Diabetic ulcers on the foot are sores formed below the ankle as a result of a break in the skin that exposes layers underneath. Approximately one in four people with diabetes will develop at least one foot ulcer following diagnosis, and they're responsible for more hospital admissions than any other diabetic complication.
Diabetic foot ulcers typically start with an injury to the foot, such as from stepping on a nail or developing a blister from an ill-fitting shoe. In someone without diabetes, this type of wound will typically heal on its own, but the picture is more complex for people living with the metabolic disorder. When a foot ulcer develops, it can cause swelling, itching and a burning sensation. However, it can become deeper and worsen if not treated, causing severe complications. Among them are:
Diabetic ulcers on the feet are prone to skin infections, resulting in swelling around the wound site, foul-smelling drainage, fever and chills. If the infection spreads from the wound to the bone, the risk of amputation increases.
An infected diabetic foot ulcer may lead to the formation of an abscess, which is a painful accumulation of pus under the surface of the skin.
If the infection is deep enough, it may enter the bloodstream leading to sepsis. This is a potentially life-threatening condition when the body´s immune system overreacts to an infection and starts to damage tissues and organs. The symptoms include acting confused, blue or blotchy skin and difficulty breathing.
Long-term uncontrolled diabetes along with diabetic foot infections can weaken muscles and bones in the feet resulting in deformities. They may even cause Charcot foot, a serious complication of the joints, bones and soft tissue of the ankle or foot. The bones become fragile and start to dislocate or break in response to minor forces, even walking. If not dealt with at the early stage, foot joints can collapse. Charcot foot occurs in around 1% of people with neuropathy in diabetes.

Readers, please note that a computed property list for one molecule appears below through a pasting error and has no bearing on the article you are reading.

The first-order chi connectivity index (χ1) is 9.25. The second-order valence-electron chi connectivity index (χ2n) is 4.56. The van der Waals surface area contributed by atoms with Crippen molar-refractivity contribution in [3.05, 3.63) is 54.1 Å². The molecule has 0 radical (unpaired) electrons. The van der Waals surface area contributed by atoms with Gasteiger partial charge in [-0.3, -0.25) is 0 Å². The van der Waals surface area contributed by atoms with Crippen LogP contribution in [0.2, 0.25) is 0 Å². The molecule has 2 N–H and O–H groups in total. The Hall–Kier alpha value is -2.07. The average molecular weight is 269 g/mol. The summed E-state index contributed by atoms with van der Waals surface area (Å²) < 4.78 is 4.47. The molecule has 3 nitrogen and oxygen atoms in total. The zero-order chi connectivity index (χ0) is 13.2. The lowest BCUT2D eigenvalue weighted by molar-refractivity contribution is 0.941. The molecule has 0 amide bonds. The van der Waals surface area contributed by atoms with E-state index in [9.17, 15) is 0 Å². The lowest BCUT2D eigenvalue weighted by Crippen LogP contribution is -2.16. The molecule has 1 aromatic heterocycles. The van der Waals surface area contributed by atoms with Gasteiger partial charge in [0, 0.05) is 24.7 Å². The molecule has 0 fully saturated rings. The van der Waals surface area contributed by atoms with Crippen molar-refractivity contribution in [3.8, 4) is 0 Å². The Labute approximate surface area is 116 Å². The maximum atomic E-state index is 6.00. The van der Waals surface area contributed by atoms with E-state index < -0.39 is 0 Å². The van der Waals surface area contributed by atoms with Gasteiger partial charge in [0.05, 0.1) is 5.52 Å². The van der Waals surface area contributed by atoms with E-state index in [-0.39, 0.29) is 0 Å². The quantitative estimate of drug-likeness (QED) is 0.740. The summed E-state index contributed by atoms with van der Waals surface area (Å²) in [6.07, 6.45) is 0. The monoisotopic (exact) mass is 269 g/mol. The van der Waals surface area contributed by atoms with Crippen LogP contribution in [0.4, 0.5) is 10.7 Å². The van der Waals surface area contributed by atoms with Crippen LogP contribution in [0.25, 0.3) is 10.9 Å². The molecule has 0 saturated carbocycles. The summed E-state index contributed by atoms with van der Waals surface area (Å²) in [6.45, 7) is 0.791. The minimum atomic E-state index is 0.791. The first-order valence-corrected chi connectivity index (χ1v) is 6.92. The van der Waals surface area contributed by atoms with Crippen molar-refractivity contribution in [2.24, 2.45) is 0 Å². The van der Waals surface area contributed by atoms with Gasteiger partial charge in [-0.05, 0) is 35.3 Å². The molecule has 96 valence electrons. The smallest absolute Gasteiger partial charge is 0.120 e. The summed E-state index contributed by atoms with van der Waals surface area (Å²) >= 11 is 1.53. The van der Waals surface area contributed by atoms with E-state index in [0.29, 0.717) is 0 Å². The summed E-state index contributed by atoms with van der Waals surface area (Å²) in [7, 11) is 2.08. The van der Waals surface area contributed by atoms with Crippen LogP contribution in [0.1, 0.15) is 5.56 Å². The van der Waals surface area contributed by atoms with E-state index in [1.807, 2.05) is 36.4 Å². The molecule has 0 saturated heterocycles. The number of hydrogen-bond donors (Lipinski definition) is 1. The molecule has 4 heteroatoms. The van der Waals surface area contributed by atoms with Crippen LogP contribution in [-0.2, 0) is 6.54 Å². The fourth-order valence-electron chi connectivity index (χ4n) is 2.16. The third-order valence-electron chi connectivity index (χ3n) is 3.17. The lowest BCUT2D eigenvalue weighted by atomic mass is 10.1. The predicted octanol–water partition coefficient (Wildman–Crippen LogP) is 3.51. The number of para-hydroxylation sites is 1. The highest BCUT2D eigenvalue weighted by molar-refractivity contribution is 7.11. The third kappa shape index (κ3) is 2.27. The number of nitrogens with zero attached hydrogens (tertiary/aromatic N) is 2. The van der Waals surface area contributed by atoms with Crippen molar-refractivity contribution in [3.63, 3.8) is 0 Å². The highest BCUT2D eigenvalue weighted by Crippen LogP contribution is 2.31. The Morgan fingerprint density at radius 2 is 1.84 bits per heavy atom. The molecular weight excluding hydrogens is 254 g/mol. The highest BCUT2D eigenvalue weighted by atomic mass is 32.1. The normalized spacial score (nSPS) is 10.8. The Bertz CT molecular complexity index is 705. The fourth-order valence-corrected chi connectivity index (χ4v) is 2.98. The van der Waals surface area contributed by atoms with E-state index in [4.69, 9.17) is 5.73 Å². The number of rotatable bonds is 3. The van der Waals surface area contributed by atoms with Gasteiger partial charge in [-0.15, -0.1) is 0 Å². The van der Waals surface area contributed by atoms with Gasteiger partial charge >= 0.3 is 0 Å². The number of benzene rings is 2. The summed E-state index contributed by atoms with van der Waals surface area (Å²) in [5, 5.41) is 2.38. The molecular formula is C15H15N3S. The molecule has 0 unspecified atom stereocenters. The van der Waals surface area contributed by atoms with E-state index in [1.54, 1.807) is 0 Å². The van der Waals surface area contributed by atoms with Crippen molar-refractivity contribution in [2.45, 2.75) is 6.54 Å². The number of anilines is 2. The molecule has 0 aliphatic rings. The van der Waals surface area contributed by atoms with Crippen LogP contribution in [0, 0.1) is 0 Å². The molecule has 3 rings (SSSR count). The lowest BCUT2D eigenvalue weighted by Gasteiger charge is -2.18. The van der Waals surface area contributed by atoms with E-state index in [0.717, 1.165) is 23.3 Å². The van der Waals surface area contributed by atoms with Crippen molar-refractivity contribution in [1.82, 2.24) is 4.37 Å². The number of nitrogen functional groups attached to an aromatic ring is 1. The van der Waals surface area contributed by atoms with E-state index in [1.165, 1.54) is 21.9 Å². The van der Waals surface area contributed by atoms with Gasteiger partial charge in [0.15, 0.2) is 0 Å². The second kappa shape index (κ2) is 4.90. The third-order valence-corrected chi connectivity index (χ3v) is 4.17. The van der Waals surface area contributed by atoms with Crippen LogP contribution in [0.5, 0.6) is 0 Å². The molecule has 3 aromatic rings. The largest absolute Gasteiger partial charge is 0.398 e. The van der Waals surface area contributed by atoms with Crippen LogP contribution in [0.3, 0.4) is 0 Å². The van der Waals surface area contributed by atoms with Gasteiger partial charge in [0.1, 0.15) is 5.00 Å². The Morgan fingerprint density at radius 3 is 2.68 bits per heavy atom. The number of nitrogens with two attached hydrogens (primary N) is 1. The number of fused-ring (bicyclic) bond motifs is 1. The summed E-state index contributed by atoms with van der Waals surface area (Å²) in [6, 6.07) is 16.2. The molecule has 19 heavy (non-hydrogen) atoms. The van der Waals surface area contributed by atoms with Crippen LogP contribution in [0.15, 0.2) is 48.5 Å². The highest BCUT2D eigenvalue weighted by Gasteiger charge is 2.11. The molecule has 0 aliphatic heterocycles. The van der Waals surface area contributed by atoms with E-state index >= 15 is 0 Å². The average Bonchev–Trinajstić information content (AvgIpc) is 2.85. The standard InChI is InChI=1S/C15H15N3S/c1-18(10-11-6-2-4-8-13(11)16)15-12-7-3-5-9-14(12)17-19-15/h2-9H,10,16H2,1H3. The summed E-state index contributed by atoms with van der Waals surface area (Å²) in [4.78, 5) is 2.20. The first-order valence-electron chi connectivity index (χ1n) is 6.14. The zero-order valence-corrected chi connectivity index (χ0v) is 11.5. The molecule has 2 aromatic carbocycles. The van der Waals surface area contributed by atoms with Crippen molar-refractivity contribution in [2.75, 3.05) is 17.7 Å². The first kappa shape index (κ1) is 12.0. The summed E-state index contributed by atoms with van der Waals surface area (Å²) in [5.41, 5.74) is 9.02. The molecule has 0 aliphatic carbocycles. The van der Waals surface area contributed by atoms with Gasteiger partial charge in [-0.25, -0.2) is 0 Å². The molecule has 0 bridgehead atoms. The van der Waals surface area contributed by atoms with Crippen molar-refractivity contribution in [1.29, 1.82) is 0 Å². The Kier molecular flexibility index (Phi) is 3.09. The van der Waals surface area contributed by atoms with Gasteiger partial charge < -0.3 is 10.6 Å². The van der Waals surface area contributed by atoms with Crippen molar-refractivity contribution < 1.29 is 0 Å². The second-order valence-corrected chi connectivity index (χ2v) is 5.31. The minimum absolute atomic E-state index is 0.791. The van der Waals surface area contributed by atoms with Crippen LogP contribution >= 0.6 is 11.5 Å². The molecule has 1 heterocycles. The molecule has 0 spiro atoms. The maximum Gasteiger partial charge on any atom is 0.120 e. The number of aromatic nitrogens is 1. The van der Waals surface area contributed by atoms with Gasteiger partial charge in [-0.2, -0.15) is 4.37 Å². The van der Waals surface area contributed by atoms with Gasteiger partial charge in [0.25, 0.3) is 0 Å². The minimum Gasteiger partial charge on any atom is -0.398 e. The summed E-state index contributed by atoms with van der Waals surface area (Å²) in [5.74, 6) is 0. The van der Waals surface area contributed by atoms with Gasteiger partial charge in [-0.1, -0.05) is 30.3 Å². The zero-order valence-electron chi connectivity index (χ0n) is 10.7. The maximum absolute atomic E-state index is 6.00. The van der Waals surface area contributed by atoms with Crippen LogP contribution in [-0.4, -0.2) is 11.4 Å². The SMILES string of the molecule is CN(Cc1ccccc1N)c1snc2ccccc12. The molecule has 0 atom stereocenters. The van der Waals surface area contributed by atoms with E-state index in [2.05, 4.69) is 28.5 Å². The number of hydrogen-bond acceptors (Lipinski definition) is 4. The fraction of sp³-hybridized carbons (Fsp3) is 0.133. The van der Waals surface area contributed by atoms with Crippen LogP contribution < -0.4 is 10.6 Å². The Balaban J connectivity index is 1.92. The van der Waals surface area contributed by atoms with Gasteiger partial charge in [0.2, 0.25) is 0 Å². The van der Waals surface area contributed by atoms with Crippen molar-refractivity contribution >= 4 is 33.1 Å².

Gangrene is the death of body tissue because of a bacterial infection or the loss of blood flow. It is characterized by discoloration of the skin, unusual pus or discharge from the area and loss of sensation in the affected part of the body. If a diabetic ulcer on the foot is not treated in good time, the skin tissues surrounding the wound can die because of an insufficient supply of blood and oxygen. This can lead to the formation of a black tissue called ischemia which is one of the first signs of gangrene.
Many people with diabetes have peripheral arterial disease (PAD), which reduces blood flow to the feet and neuropathy, a condition that numbs pain usually in the hands and feet. Together PAD and neuropathy make it easier to get ulcers and infections. Severe infections that do not respond to treatment threaten to spread into the bloodstream. To prevent this from happening, the affected foot may have to be amputated.
There are numerous preventable measures you can take that will reduce your risk of developing a diabetic ulcer on the foot and subsequent complications. Among these are:
At the Midwest Institute for Non-Surgical Therapy, our vascular specialists provide comprehensive diabetic wound care treatments. If you want to know more about foot ulcer complications and how we can help prevent them, contact MINT today or book an appointment online.